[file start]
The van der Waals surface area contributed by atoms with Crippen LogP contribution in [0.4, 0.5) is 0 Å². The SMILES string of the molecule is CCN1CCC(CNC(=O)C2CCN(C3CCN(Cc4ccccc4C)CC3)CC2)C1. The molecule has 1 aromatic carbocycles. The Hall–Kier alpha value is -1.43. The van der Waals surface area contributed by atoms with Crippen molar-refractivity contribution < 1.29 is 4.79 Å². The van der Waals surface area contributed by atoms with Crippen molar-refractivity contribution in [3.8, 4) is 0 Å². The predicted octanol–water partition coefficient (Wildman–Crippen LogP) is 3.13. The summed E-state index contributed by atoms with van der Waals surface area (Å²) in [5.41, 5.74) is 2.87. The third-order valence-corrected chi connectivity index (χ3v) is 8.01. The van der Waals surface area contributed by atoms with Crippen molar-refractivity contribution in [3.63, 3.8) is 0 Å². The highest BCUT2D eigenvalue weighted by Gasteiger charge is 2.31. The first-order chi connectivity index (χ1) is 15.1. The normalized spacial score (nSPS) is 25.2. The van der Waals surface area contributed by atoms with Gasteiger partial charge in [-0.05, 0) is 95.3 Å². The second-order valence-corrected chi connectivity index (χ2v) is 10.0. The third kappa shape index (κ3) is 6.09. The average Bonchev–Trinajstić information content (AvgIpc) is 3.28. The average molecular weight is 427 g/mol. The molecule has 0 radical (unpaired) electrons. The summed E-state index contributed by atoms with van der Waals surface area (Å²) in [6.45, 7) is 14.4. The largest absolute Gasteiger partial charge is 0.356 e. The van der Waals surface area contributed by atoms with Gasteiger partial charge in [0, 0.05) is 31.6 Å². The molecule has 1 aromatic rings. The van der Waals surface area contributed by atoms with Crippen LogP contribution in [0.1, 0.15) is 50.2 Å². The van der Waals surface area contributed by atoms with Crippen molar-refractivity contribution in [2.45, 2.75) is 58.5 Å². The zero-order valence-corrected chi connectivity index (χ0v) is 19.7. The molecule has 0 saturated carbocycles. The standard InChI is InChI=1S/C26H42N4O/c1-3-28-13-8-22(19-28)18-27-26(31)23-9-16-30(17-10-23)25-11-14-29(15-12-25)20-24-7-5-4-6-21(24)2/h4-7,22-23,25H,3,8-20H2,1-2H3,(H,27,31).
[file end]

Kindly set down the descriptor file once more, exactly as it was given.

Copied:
The van der Waals surface area contributed by atoms with Crippen LogP contribution in [0.4, 0.5) is 0 Å². The SMILES string of the molecule is CCN1CCC(CNC(=O)C2CCN(C3CCN(Cc4ccccc4C)CC3)CC2)C1. The molecule has 1 aromatic carbocycles. The Hall–Kier alpha value is -1.43. The van der Waals surface area contributed by atoms with Crippen molar-refractivity contribution < 1.29 is 4.79 Å². The van der Waals surface area contributed by atoms with Crippen molar-refractivity contribution in [3.8, 4) is 0 Å². The predicted octanol–water partition coefficient (Wildman–Crippen LogP) is 3.13. The summed E-state index contributed by atoms with van der Waals surface area (Å²) in [5.41, 5.74) is 2.87. The third-order valence-corrected chi connectivity index (χ3v) is 8.01. The van der Waals surface area contributed by atoms with Crippen molar-refractivity contribution in [3.63, 3.8) is 0 Å². The highest BCUT2D eigenvalue weighted by Gasteiger charge is 2.31. The first-order chi connectivity index (χ1) is 15.1. The normalized spacial score (nSPS) is 25.2. The van der Waals surface area contributed by atoms with Gasteiger partial charge in [-0.05, 0) is 95.3 Å². The second-order valence-corrected chi connectivity index (χ2v) is 10.0. The third kappa shape index (κ3) is 6.09. The average Bonchev–Trinajstić information content (AvgIpc) is 3.28. The average molecular weight is 427 g/mol. The molecule has 0 radical (unpaired) electrons. The summed E-state index contributed by atoms with van der Waals surface area (Å²) in [6.45, 7) is 14.4. The largest absolute Gasteiger partial charge is 0.356 e. The van der Waals surface area contributed by atoms with Gasteiger partial charge in [0, 0.05) is 31.6 Å². The molecule has 1 aromatic rings. The van der Waals surface area contributed by atoms with Crippen LogP contribution in [0.1, 0.15) is 50.2 Å². The van der Waals surface area contributed by atoms with Crippen molar-refractivity contribution in [2.45, 2.75) is 58.5 Å². The zero-order valence-corrected chi connectivity index (χ0v) is 19.7. The molecule has 0 saturated carbocycles. The standard InChI is InChI=1S/C26H42N4O/c1-3-28-13-8-22(19-28)18-27-26(31)23-9-16-30(17-10-23)25-11-14-29(15-12-25)20-24-7-5-4-6-21(24)2/h4-7,22-23,25H,3,8-20H2,1-2H3,(H,27,31).